Big Biz Made a Bargain With the GOP's Devils. Here Comes the Bill.

Big business is finally figuring out what Democrats have been saying since the worst days of George W: that the genius idea of Bush's brain, Karl Rove, was a Faustian bargain with that powerful and elusive element of American political landscape -- the ignorati.

Now the ignorati are demanding their due.

The New York Times today carries a fascinating story in which outfits like the National Association of Manufacturers and Associated General Contractors -- huge supporters of the GOP -- are wailing about what the GOP is now doing to them.

With all that big business cash safely deposited in campaign and PAC accounts, the Tea Party wing in the House is now threatening to virtually destroy American exports by taking apart the U.S. Export-Import Bank. The bank, created in 1934 to finance deals with our then ally, the Soviet Union, is a favorite target of the new paranoia wing of the GOP, who think it's a commie-socialist intrusion on the free market.

But the people who actually sell overseas say the bank is a crucial function of government without which they cannot survive. The Times story quotes a guy whose company sells crop-dusters saying no private sector banking institution in the country can or will ever step in to finance the foreign deals that the Ex-Im Bank has always done: "There is not a free-market system that operates like that," says Daviod Ickert of Air Tractor. "It does not exist. We need the Ex-Im Bank, period."

Oh my God, a socialist! Man the pitchforks!

Other countries have vigorous versions of our Ex-Im Bank. In the way of the world, about two seconds after we kill our own foreign trade bank, competitors in those other countries will jump in and grab our trade away from us -- not a pleasant prospect for the major business groups quoted in the story.

Yeah, well, you guys did this to yourselves. You fueled the Rovian bargain. And we can sort of see it. It probably seemed like a brilliantly simple answer to an otherwise impossible question: How can the GOP get the American middle and working classes to screw themselves?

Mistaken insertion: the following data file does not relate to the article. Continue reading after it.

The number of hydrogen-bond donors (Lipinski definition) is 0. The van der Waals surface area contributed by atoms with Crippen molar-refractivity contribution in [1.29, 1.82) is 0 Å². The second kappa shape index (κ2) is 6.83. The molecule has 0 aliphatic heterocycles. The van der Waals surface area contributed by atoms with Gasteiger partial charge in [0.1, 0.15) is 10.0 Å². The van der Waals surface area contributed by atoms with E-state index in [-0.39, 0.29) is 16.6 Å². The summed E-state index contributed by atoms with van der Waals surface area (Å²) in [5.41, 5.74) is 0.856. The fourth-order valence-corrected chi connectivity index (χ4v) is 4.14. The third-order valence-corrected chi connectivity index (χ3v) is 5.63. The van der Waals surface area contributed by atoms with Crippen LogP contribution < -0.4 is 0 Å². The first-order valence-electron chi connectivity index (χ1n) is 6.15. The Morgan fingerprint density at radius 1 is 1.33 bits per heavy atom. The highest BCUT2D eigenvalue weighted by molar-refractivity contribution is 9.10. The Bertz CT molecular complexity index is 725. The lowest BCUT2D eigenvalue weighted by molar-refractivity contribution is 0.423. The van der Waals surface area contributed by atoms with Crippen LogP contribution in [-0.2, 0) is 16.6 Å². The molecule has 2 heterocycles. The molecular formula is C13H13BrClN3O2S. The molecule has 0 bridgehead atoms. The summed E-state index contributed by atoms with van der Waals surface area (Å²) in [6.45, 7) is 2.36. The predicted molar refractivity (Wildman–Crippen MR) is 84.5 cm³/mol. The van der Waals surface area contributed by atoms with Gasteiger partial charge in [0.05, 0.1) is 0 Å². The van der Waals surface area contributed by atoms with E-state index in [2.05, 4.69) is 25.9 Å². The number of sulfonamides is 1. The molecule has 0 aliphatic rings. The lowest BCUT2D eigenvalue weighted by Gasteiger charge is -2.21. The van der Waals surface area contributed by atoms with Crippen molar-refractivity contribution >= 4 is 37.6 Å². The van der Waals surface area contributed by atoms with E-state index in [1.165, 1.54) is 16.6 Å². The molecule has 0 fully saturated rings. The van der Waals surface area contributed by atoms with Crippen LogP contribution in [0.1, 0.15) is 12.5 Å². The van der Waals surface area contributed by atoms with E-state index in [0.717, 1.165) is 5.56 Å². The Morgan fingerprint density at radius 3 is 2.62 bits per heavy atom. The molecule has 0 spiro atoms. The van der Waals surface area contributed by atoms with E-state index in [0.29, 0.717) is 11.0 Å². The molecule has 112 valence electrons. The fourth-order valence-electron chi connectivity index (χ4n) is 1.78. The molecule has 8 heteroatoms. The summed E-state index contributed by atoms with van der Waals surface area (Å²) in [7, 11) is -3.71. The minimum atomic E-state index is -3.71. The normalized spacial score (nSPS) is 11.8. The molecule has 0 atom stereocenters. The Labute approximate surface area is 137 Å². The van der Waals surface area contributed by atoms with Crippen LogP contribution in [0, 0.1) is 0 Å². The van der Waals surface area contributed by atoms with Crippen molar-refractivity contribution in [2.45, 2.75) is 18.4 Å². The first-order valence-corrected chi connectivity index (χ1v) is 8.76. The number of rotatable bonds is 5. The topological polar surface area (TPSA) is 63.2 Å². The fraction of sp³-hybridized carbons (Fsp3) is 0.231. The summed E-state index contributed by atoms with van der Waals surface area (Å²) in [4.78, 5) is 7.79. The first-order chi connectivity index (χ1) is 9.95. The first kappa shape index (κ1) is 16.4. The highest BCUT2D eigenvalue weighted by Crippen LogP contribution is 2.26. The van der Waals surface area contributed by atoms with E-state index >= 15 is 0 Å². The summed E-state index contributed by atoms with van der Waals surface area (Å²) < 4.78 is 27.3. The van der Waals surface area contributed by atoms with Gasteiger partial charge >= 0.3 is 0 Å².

Easy, the Rovians said. Every time you see a working- or middle-class person about to perceive his own true self-interest, you start screaming, "Watch out! Watch out! Two gay guys in Baltimore are about to kiss!"

By stirring up the gunk at the very bottom of the Jungian psychological pot, the Rovians were able to get George W. elected -- well, that and stealing some votes. In the process they helped fuel the whole hate-the-future movement now known as the Tea Party.

Guess what, Mr. Smarty-Pants Faust: Those demons hate you, too, because you do business with foreigners. They don't like foreigners, remember? They don't like persons of color in high office. They don't like women much. And they don't like you, you bunch of foreign-trading socialists.

It's those GOP Tea Partiers in the House who are behind the move to kill the Ex-Im Bank, not to mention several other Cro-Magnon concepts for turning America into a third-rate power.

Hey, we here in Texas -- the place where Rove learned his craft, after all -- could have told you all about this. Our own governor, Rick Perry, embraced the Tea Party in the 2010 GOP gubernatorial primary to great effect, allowing him to come from way behind and defeat one your old-fashioned pro-business Republicans, Kay Bailey Hutchison. Of course Perry said he was pro-business, too, but business leaders here knew better.

If Perry's pet plan to gut the state's top research universities were ever to become a reality, it would crater all of the work the state's top business leaders accomplished in the 1990s to diversify the state economy by recruiting knowledge-based industries.

It was business leaders in Dallas and Fort Worth who provided the ultimate ammunition to defeat Perry's plan to build a massive new transportation corridor from Mexico to Oklahoma and not because they hated the concept itself. The thing they did hate was Perry's own utter disdain for political compromise or consensus-building -- oh, that, and the fact that the thing was going to cut off and starve huge shipping hubs in both cities.

But that's what you get when you sell your soul to the ideologues. Ideologues don't do business. They do True Belief. Whole industries crashing and burning is the glare they crave -- their burning bush, no pun.

So now here you are, Mr. and Ms. Business Leader, stuck on the airplane of life in a seat next to an old dude in a tricorn hat who will pause from his spit-flinging rant about the Trilateral Commission only long enough to ask again you why drink scotch that was made in a foreign country.

Welcome to your own nightmare, Binky. Have a safe flight.

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Jim Schutze has been the city columnist for the Dallas Observer since 1998. He has been a recipient of the Association of Alternative Newsweeklies’ national award for best commentary and Lincoln University’s national Unity Award for writing on civil rights and racial issues. In 2011 he was admitted to the Texas Institute of Letters.
Contact: Jim Schutze

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